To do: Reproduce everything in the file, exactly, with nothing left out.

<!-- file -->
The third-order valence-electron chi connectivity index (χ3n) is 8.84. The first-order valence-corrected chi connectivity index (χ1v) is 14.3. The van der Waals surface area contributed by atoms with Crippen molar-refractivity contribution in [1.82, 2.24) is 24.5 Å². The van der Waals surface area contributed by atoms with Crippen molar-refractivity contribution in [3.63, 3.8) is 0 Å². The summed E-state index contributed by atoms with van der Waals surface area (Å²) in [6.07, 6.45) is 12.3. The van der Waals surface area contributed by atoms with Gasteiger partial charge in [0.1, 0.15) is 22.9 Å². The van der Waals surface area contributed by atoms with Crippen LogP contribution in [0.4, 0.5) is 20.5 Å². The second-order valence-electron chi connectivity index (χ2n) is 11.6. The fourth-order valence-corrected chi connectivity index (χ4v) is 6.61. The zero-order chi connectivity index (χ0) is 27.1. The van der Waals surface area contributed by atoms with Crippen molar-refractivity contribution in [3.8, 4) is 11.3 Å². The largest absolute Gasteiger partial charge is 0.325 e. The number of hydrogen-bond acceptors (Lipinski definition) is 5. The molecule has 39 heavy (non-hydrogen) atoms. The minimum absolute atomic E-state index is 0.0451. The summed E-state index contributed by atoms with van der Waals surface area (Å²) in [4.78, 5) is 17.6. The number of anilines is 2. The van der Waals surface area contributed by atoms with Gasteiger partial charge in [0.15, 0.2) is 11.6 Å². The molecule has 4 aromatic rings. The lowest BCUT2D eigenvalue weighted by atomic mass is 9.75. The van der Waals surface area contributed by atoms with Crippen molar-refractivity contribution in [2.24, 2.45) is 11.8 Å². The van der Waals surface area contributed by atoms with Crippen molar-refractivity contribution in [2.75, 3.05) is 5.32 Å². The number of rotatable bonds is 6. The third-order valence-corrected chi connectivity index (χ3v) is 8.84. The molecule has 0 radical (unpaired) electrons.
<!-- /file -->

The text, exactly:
The third-order valence-electron chi connectivity index (χ3n) is 8.84. The first-order valence-corrected chi connectivity index (χ1v) is 14.3. The van der Waals surface area contributed by atoms with Crippen molar-refractivity contribution in [1.82, 2.24) is 24.5 Å². The van der Waals surface area contributed by atoms with Crippen molar-refractivity contribution in [3.63, 3.8) is 0 Å². The summed E-state index contributed by atoms with van der Waals surface area (Å²) in [6.07, 6.45) is 12.3. The van der Waals surface area contributed by atoms with Gasteiger partial charge in [0.1, 0.15) is 22.9 Å². The van der Waals surface area contributed by atoms with Crippen LogP contribution in [0.4, 0.5) is 20.5 Å². The second-order valence-electron chi connectivity index (χ2n) is 11.6. The fourth-order valence-corrected chi connectivity index (χ4v) is 6.61. The zero-order chi connectivity index (χ0) is 27.1. The van der Waals surface area contributed by atoms with Crippen molar-refractivity contribution in [3.8, 4) is 11.3 Å². The largest absolute Gasteiger partial charge is 0.325 e. The number of hydrogen-bond acceptors (Lipinski definition) is 5. The molecule has 39 heavy (non-hydrogen) atoms. The minimum absolute atomic E-state index is 0.0451. The summed E-state index contributed by atoms with van der Waals surface area (Å²) in [4.78, 5) is 17.6. The number of anilines is 2. The van der Waals surface area contributed by atoms with Gasteiger partial charge in [0.15, 0.2) is 11.6 Å². The molecule has 4 aromatic rings. The lowest BCUT2D eigenvalue weighted by atomic mass is 9.75. The van der Waals surface area contributed by atoms with Crippen molar-refractivity contribution in [2.24, 2.45) is 11.8 Å². The van der Waals surface area contributed by atoms with Crippen molar-refractivity contribution in [2.75, 3.05) is 5.32 Å². The number of rotatable bonds is 6. The third-order valence-corrected chi connectivity index (χ3v) is 8.84. The molecule has 0 radical (unpaired) electrons.